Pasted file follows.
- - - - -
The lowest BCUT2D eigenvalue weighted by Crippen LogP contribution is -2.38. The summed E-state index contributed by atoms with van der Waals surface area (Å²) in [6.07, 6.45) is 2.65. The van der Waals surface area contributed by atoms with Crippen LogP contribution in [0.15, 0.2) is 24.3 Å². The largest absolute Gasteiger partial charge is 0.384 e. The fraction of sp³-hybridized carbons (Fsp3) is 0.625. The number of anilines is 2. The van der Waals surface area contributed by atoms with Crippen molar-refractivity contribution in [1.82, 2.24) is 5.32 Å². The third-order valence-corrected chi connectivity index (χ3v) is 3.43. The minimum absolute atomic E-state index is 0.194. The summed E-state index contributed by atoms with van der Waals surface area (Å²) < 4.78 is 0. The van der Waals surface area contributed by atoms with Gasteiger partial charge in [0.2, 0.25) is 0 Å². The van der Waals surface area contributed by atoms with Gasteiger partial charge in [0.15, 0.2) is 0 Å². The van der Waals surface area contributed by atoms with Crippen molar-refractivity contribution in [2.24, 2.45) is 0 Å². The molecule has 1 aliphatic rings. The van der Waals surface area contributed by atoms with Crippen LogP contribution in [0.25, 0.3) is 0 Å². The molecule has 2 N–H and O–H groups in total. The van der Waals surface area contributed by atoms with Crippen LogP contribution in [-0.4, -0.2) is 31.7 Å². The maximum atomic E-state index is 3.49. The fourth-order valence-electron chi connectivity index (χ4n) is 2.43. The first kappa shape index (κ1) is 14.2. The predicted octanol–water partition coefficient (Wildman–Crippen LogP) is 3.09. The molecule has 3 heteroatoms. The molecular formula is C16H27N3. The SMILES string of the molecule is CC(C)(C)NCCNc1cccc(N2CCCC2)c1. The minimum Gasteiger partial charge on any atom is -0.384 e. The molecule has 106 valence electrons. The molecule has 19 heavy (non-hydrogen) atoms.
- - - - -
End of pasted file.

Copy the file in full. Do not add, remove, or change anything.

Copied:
The lowest BCUT2D eigenvalue weighted by Crippen LogP contribution is -2.38. The summed E-state index contributed by atoms with van der Waals surface area (Å²) in [6.07, 6.45) is 2.65. The van der Waals surface area contributed by atoms with Crippen LogP contribution in [0.15, 0.2) is 24.3 Å². The largest absolute Gasteiger partial charge is 0.384 e. The fraction of sp³-hybridized carbons (Fsp3) is 0.625. The number of anilines is 2. The van der Waals surface area contributed by atoms with Crippen molar-refractivity contribution in [1.82, 2.24) is 5.32 Å². The third-order valence-corrected chi connectivity index (χ3v) is 3.43. The minimum absolute atomic E-state index is 0.194. The summed E-state index contributed by atoms with van der Waals surface area (Å²) < 4.78 is 0. The van der Waals surface area contributed by atoms with Gasteiger partial charge in [0.2, 0.25) is 0 Å². The van der Waals surface area contributed by atoms with Gasteiger partial charge in [0.15, 0.2) is 0 Å². The van der Waals surface area contributed by atoms with Crippen molar-refractivity contribution in [2.24, 2.45) is 0 Å². The molecule has 1 aliphatic rings. The van der Waals surface area contributed by atoms with Crippen LogP contribution in [0.25, 0.3) is 0 Å². The molecule has 2 N–H and O–H groups in total. The van der Waals surface area contributed by atoms with Crippen LogP contribution in [-0.4, -0.2) is 31.7 Å². The maximum atomic E-state index is 3.49. The fourth-order valence-electron chi connectivity index (χ4n) is 2.43. The first kappa shape index (κ1) is 14.2. The predicted octanol–water partition coefficient (Wildman–Crippen LogP) is 3.09. The molecule has 3 heteroatoms. The molecular formula is C16H27N3. The SMILES string of the molecule is CC(C)(C)NCCNc1cccc(N2CCCC2)c1. The minimum Gasteiger partial charge on any atom is -0.384 e. The molecule has 106 valence electrons. The molecule has 19 heavy (non-hydrogen) atoms.